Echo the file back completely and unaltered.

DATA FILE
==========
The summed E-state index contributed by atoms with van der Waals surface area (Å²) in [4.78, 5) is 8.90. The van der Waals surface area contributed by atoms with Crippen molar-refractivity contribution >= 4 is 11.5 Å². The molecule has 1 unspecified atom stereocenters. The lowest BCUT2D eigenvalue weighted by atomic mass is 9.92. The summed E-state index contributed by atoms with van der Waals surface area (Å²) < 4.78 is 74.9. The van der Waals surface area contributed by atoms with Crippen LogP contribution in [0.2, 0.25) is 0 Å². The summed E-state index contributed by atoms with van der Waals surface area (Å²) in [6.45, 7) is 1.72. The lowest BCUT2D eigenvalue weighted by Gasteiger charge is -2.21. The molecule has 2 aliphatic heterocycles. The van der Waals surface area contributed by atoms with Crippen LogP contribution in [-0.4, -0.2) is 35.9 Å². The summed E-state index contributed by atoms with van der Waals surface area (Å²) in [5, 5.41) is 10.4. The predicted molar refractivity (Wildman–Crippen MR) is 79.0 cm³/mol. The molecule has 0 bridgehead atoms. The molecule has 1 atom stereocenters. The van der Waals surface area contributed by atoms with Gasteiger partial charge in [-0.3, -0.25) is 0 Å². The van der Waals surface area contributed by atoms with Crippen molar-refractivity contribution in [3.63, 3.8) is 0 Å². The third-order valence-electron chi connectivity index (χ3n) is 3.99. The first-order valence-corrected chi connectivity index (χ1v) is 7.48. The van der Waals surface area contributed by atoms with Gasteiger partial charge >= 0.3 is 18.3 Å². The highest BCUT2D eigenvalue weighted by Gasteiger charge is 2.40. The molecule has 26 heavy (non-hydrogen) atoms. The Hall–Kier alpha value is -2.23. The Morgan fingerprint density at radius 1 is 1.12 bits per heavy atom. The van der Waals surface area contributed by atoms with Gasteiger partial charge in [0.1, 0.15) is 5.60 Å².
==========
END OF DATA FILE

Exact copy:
The summed E-state index contributed by atoms with van der Waals surface area (Å²) in [4.78, 5) is 8.90. The van der Waals surface area contributed by atoms with Crippen molar-refractivity contribution >= 4 is 11.5 Å². The molecule has 1 unspecified atom stereocenters. The lowest BCUT2D eigenvalue weighted by atomic mass is 9.92. The summed E-state index contributed by atoms with van der Waals surface area (Å²) < 4.78 is 74.9. The van der Waals surface area contributed by atoms with Crippen LogP contribution in [0.2, 0.25) is 0 Å². The summed E-state index contributed by atoms with van der Waals surface area (Å²) in [6.45, 7) is 1.72. The lowest BCUT2D eigenvalue weighted by Gasteiger charge is -2.21. The molecule has 2 aliphatic heterocycles. The van der Waals surface area contributed by atoms with Crippen LogP contribution in [-0.4, -0.2) is 35.9 Å². The summed E-state index contributed by atoms with van der Waals surface area (Å²) in [5, 5.41) is 10.4. The predicted molar refractivity (Wildman–Crippen MR) is 79.0 cm³/mol. The molecule has 0 bridgehead atoms. The molecule has 1 atom stereocenters. The van der Waals surface area contributed by atoms with Gasteiger partial charge in [-0.3, -0.25) is 0 Å². The van der Waals surface area contributed by atoms with Crippen molar-refractivity contribution in [3.63, 3.8) is 0 Å². The third-order valence-electron chi connectivity index (χ3n) is 3.99. The first-order valence-corrected chi connectivity index (χ1v) is 7.48. The van der Waals surface area contributed by atoms with Gasteiger partial charge >= 0.3 is 18.3 Å². The highest BCUT2D eigenvalue weighted by Gasteiger charge is 2.40. The molecule has 26 heavy (non-hydrogen) atoms. The Hall–Kier alpha value is -2.23. The Morgan fingerprint density at radius 1 is 1.12 bits per heavy atom. The van der Waals surface area contributed by atoms with Gasteiger partial charge in [0.1, 0.15) is 5.60 Å².